From the publishers of THE HINDU
VOL.33 :: NO.52 :: Dec. 30, 2010
A year that contained FIFA's quadrennial spectacle, multiple multiple-event games, a packed cricket calendar and an even tighter tennis schedule was always going to be special. Add to the mix a world title defence disrupted by volcanic ash and the sequel to the sordid Tiger Woods saga and what resulted was a complete package, writes Kunal Diwan.
Batting to the rescue
While India was without a leader in the pace pack, owing to Zaheer Khan's injury problems, its spin spearhead, Harbhajan Singh, lacked the consistency and bite that once made him a formidable adversary, particularly at home. For most part, the Indian batsmen kept the side afloat. And the ageless Sachin Tendulkar continued to build timeless monuments. Over to S. Dinakar.
England asserts itself
The year gone by certainly revealed different flavours from Australia, Pakistan, England and South Africa. Two cricketing certainties in 2010 were Australia's diffidence, a marked contrast to its swagger in the earlier years, and a few Pakistani cricketers' perceived lack of immunity against the temptations of tainted money, writes K. C. Vijaya Kumar.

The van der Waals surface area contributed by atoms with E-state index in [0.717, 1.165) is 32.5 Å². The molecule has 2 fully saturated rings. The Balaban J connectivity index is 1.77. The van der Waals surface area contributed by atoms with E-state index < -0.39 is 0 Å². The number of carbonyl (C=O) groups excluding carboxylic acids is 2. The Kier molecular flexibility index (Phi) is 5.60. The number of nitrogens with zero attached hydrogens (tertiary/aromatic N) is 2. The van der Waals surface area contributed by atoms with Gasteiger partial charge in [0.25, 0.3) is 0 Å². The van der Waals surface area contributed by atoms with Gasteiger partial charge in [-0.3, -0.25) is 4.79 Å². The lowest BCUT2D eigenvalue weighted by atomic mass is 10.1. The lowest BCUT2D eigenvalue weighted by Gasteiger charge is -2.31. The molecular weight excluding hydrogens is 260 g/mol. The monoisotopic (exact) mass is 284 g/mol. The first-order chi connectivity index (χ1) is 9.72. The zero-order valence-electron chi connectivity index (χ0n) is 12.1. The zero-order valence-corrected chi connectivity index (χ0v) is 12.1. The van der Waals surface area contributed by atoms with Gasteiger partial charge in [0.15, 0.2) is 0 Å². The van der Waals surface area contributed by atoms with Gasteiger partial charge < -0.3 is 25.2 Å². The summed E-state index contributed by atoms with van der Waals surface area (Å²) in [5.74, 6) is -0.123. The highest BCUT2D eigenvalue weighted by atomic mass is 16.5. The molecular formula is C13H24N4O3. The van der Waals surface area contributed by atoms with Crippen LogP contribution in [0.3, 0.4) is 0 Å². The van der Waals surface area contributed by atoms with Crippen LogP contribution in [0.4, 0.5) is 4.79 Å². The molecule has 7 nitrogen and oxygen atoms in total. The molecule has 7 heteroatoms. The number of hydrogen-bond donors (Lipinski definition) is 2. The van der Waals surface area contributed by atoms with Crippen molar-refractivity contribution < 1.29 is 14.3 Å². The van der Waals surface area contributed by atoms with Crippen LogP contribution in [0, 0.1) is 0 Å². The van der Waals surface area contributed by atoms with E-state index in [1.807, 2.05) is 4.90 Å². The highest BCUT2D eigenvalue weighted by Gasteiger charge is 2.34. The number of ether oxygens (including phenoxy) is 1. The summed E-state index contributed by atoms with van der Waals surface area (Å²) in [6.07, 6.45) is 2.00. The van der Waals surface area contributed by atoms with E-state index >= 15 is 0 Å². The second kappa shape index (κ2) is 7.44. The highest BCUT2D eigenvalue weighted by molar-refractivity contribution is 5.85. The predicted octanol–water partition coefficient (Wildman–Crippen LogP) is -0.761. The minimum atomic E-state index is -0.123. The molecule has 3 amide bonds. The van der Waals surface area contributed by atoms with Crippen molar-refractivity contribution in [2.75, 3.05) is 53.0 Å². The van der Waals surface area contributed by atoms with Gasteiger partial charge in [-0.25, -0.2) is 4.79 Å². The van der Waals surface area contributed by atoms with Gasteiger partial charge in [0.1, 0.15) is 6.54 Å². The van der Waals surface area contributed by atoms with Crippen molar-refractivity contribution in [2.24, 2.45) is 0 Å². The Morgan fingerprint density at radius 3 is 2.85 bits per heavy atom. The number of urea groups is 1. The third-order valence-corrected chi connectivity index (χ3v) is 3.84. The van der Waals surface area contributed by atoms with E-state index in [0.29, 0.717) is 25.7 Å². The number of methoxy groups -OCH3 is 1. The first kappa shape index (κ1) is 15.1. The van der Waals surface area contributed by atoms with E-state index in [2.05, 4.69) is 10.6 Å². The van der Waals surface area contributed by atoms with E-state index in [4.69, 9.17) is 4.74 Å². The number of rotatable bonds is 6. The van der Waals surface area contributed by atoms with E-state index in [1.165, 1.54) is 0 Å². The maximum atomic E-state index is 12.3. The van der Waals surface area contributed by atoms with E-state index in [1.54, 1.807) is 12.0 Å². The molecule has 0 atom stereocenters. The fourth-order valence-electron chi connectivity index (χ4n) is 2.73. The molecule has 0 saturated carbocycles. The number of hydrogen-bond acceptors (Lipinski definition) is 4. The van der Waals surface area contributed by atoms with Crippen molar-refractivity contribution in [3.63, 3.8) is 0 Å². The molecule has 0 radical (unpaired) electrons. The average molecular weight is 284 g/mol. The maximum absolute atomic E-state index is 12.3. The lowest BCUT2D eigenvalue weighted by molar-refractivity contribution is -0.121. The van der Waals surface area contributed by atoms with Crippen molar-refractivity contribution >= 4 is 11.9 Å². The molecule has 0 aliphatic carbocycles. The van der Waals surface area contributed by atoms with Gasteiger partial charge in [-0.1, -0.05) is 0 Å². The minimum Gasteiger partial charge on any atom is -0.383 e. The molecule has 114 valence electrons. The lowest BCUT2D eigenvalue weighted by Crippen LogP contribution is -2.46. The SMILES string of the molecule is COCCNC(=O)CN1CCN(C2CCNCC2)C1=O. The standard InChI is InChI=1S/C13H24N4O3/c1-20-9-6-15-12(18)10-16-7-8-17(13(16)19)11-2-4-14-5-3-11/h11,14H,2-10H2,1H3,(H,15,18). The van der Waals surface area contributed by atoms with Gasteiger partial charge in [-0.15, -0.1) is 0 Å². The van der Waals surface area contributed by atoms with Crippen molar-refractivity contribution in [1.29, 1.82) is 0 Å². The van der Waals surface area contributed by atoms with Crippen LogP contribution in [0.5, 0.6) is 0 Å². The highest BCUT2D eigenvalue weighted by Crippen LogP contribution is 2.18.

Champion of champions
By the sheer brilliance of his performance, David Rudisha stood out in 2010. The Kenyan bettered the world record in the 800m twice within the span of a week. K. P. Mohan reviews the year that was.
Charlesworth is the man
The year 2010 will be remembered for the dominance of Australian men and Argentine women. By S. Thyagarajan.
In a cataclysmic result, world champions Spain were thrashed 4-0 in Portugal. So on the face of it, Portugal should be a dominating force in European and world football now. But that can't be true, considering their poor World Cup performance.
La Masia shines bright
Not much needs to be said about FIFA's influence, while pretty much everything that happened on the pitch in the upper echelons of European and international football over the last year was in some way connected to La Masia, home of Barcelona's youth academy and the site of the club's footballing soul. Over to Karthik Krishnaswamy.
A new champion, the youngest, too
Four drivers had the chance of winning the world title going into the final grand prix of the 19-race championship. That was how close it was. Over to G. Raghunath.
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